A hunting event in New Zealand (Aotearoa) that called on children to kill feral cats for a cash prize will no longer go ahead after condemnation from animal activists.
Devised by the North Canterbury Hunting Competition (NCHC), the new under-14s cat-killing contest was poised to pay out around $155. This, to the minor who shot the most feral cats by the end of June 2023. The winner would have been declared after a tally of bodies was completed.
However, the contest stated that any cats fitted with a microchip (therefore likely a domestic companion) would be disqualified from the count.
Previously, children had participated in similar events, killing deer, wild pigs, and hares.
North Canterbury Hunting Competition announces the cancellation
NCHC removed the contest from its roster of planned events, citing its disappointment in a Facebook statement.
“The decision has been made to withdraw this category for this year to avoid further backlash at this time,” the announcement read. “We are disappointed and apologize for those who were excited to be involved in something that is about protecting native birds, and other vulnerable species.”
The organizers went on to reiterate that had the event proceeded, all participants would have needed to follow firearm and animal welfare laws.
Animal activists are said to have sent “vile and inappropriate messages and emails” to NCHC regarding the new hunting category. As a result, the event’s organizers cited safety concerns for participants as a contributing factor to removing the shooting tournament.
Are feral cats a threat to native species?
Current estimations put the feral cat population in the millions, vastly more than that of domestic cats. Classified as pests and a threat to New Zealand’s biodiversity, they kill up to 1.1 million native birds each year and more non-native species.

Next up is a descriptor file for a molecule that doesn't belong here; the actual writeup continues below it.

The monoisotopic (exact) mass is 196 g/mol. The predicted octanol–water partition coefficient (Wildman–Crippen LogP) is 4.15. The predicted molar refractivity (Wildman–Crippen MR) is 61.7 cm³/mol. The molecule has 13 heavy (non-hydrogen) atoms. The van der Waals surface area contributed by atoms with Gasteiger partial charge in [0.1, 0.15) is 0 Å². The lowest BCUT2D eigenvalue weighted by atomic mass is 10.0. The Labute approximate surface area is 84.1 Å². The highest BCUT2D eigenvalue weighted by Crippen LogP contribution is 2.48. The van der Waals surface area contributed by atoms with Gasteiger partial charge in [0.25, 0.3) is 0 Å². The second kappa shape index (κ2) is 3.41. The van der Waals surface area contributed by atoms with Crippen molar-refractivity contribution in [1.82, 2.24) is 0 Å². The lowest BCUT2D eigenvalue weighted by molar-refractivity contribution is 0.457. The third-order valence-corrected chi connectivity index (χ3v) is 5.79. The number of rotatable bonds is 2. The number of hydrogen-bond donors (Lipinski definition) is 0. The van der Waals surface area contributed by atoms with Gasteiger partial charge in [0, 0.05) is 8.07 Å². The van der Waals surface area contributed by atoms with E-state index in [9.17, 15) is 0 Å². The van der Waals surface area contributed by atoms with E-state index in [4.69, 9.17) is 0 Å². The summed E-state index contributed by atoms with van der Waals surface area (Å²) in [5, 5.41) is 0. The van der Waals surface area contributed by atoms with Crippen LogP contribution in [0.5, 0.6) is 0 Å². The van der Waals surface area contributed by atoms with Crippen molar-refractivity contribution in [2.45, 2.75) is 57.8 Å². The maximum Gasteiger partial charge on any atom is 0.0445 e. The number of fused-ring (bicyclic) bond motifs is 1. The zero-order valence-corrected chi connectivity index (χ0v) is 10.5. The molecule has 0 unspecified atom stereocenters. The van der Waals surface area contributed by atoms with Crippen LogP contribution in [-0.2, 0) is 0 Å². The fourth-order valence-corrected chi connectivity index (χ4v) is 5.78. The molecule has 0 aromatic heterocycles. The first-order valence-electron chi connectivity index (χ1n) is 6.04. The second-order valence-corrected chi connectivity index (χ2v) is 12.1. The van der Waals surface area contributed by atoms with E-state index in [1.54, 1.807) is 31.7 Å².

However, welfare organizations within the country responded to the proposed children’s cat hunt stating that there are more humane ways to control the population.
The Society for the Prevention of Cruelty to Animals New Zealand acknowledged that feral cat culling is sometimes necessary. However, it said that a “coordinated response” is preferable.
“Instead of organized killing events, humane education can better prepare young people to appreciate and protect the biological heritage of New Zealand,” Christine Sumner, a science officer at SPCA New Zealand said in a statement.
Likewise, the Department of Conservation, though unwilling to take an official stance on the feral cat-killing contest, confirmed similar thoughts. Principal scientist Craig Gillies noted that cat control must be carried out by the right skilled people using effective equipment. This is to minimize potential animal suffering, which was also highlighted as a concern by animal rights group SAFE.
Speaking to the Washington Post, SAFE spokesperson Will Appelbe noted that carrying out a kill shot on a cat is difficult. As such, he commented that inaccuracy would likely result in prolonged animal deaths and suffering.